Even when it comes to a house, active investors don’t have to be passive
Sitting down? Good. At home? Even better. Because beneath you lies your biggest single investment. Or should I say so-called investment? That would be your house.
That’s where most people place most of the money they’ve earned. For others—those with significant savings in a 401(k) or trading account—a house might seem to have a lower value. But individually, the stocks, options, futures and funds in those accounts may have a lower value than the home. Put another way, a home is the single biggest piece of undiversified risk in most financial portfolios.
One of the difficult aspects of a home as an investment is that unlike stocks, options and even mutual funds, it’s hard to know exactly what it’s worth until it comes time to sell it. Real estate brokers’ sites can give an idea of what home prices are in the area, but so many variables come into play that it takes a lot of work to come up with a reasonably accurate value for a house. What’s more, house prices fluctuate.
A home’s value is sensitive to the strength or weakness of not just the local economy but also the national economy. Interest rates are an important determinant of demand for real estate, particularly residential. The reason is that when people seek a mortgage, a higher interest rate means higher monthly payments. Higher monthly payments mean fewer people can afford the mortgage, which means less demand for real estate.
The opposite—lower interest rates—can mean more demand for real estate. And as mortgage rates from different banks across the country tend to hover around a national average, with some regions higher or lower, demand depends on the overall interest rate environment. Interest rates fluctuate, creating fluctuating demand for homes.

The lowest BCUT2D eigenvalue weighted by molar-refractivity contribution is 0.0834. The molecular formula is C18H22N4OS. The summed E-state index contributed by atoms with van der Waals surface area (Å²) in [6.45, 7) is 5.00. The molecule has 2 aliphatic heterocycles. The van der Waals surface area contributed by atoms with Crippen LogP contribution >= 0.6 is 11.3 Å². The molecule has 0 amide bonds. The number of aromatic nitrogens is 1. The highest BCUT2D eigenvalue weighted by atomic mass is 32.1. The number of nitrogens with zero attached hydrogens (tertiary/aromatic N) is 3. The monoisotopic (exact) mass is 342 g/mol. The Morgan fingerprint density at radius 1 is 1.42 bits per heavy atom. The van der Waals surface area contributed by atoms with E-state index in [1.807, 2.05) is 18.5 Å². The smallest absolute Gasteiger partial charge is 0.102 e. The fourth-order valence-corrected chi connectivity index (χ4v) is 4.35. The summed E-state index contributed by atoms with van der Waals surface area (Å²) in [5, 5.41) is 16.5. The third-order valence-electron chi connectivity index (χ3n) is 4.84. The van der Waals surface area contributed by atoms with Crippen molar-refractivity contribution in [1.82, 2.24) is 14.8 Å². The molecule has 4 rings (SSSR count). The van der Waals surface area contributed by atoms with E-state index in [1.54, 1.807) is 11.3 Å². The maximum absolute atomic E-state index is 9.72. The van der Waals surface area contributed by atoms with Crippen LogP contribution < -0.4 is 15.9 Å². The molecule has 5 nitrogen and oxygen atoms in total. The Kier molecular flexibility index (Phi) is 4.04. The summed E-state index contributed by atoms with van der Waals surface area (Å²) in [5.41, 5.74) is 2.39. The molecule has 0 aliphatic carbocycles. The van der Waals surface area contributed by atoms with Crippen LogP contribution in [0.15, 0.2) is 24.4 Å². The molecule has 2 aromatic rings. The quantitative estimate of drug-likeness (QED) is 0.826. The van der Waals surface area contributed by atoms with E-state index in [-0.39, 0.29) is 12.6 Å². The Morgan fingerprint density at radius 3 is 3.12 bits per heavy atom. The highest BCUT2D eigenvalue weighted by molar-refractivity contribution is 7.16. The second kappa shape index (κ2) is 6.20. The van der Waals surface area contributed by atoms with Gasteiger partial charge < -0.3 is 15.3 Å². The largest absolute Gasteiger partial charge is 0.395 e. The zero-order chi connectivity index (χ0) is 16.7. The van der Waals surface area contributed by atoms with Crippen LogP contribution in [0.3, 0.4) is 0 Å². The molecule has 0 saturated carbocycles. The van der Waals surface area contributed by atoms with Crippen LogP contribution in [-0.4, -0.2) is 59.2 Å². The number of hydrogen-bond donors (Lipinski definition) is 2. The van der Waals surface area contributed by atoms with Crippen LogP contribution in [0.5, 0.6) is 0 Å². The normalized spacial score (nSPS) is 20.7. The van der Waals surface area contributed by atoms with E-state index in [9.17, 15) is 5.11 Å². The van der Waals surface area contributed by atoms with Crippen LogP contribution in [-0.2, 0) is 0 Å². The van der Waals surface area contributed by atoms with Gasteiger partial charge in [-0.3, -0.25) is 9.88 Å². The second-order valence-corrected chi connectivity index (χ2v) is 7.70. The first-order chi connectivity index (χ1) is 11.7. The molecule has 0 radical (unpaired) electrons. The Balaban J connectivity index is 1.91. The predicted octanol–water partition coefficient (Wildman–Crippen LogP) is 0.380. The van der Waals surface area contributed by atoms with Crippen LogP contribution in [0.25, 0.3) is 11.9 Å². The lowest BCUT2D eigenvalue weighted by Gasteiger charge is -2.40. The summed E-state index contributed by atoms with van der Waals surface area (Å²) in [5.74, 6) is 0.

As the prices for other things—such as cars, gas and food—go up and down, the extra savings or spending can make a monthly mortgage payment possible or impossible, again influencing the demand for a house and its price. So, the country’s monetary policy, overall employment rate and even consumer confidence can influence the value of a home. But even so, real estate is a safe investment, right?
Despite the ups and downs of supply and demand, real estate prices generally have gone up between 1% and 4% a year, outside of some notable crashes. Yes, certain real estate markets have seen much higher increases, but those gains tend to be short-term, and catching them is a matter of timing.
In some markets, it took 10 years for home prices to recover from their collapse in 2008 and 2009. That said, residential real estate prices aren’t typically very volatile. For example, between July 2018 and July 2019, the price of the average home in the U.S. had about 1.7% volatility. That’s extremely low compared with the volatility of the S&P 500, which averaged about 19% during that time.
But because of the size of the value of the average home—about $280,000—the dollar amount of that volatility was about $4,600 per year. That means the average home could see prices land between $275,400 and $284, 600 about 68% of the time in a year. If a home’s value is larger, the price range is wider, too. And that was a period of relative price stability for houses, not like 2008 to 2009.
Also, the time it takes to complete a real estate transaction is usually measured in weeks, if not months. Compare that to a few milliseconds for an online stock trade, and it’s clear why real estate, even in the best scenario, is not a liquid investment.